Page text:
Before ISIS began its genocidal campaign against our people, hardly anyone had heard of the Yezidis, our community, our religion, or our culture. Now, after this tragedy, the world knows who we are and what we have suffered. We are very proud of Nadia Murad for winning the Nobel Peace Prize and her struggle to help the Yezidis.
Sadly and incredibly, there are still thousands of Yezidi women and girls missing. Four years later, there are still thousands of women and girls who are either suffering as sex slaves or have been killed. Sex slaves, in 2018, because of our religion.
Thankfully, thousands of women and girls like Nadia have escaped or been rescued. It is important for the international community to remember that many of those survivors are living in huts, tents, or unfinished buildings with little access to daily needs, much less psychological care. It is absolutely imperative that the good will and sympathy extended to Nadia also reaches the thousands of other survivors who are in desperate need. We believe the Nobel Peace Prize can galvanize action and sympathy to the Yezidi cause. This must not be seen as a chance for superficial photos, grandstanding, or entertainment by governments or opportunists, but instead should catalyze meaningful humanitarian aid and human rights responses. The failure to uphold the responsibility to protect and standing treaties on genocide and crimes against humanity cannot be ameliorated by prizes or congratulatory messages. There must be real action, and there must be justice.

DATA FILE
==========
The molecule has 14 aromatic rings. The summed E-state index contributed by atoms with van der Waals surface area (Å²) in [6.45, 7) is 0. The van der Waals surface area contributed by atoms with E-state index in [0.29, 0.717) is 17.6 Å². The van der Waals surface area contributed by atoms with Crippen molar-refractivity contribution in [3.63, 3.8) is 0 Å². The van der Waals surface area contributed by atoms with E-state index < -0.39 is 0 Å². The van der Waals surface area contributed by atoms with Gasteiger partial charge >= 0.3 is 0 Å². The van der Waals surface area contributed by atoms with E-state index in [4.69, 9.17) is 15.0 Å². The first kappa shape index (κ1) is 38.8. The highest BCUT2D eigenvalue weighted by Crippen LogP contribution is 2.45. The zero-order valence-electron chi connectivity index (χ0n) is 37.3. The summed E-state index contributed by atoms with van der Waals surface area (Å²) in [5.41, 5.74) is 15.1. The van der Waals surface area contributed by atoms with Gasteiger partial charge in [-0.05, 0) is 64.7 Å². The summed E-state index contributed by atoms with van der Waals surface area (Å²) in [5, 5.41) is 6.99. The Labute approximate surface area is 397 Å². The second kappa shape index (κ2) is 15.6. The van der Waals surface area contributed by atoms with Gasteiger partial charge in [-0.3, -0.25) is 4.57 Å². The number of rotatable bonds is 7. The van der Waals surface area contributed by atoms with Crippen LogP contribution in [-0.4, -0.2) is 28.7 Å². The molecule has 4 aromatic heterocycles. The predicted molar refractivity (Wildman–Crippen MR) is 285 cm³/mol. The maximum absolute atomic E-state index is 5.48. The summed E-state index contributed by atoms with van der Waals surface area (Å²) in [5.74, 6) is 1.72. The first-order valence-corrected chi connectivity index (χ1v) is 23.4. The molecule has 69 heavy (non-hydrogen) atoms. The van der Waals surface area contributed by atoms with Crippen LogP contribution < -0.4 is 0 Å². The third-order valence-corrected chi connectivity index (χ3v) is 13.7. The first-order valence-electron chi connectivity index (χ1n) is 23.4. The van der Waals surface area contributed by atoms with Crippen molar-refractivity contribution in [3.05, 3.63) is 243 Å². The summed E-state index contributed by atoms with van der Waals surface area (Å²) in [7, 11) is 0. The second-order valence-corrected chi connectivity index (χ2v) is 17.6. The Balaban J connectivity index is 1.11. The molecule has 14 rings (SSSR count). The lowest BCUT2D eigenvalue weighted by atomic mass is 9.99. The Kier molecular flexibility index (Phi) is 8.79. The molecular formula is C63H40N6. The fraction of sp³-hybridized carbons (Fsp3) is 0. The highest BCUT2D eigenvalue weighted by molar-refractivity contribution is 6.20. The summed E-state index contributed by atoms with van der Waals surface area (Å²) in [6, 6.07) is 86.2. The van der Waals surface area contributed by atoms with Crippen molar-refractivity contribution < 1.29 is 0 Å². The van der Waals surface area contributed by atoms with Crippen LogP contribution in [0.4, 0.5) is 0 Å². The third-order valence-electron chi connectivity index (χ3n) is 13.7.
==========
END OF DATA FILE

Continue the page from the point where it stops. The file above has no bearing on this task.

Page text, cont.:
Nadia’s Nobel Peace Prize could be a great opportunity to sensitize the international community about the Yezidi genocide and make people aware of the current difficulties that the Yezidis face living in IDP camps.
The Yezidis have not obtained accountability and more needs to be done in order to take the ISIS perpetrators to real trials in courts of law. We urge lawyers and human rights actors to see this as a serious matter. Nadia also called on the international community to provide aid to the rebuilding of the Yezidi villages that have been destroyed by ISIS. The destruction, the instability and the lack of security have forced Yezidis to live in IDP camps and have prevented them from returning home.
Although there is the ongoing struggle to advance and defend the needs and rights of Yezidis, it must be recalled that survivors are individual people and have their own rights and needs. We continue to urge all actors to fairly respect Yezidi survivors of sexual violence as people, not only for their value in recounting the atrocities committed against them.
We applaud Nadia for her tireless advocacy and stand in solidarity with all Yezidi survivors of sexual violence, now and in the future.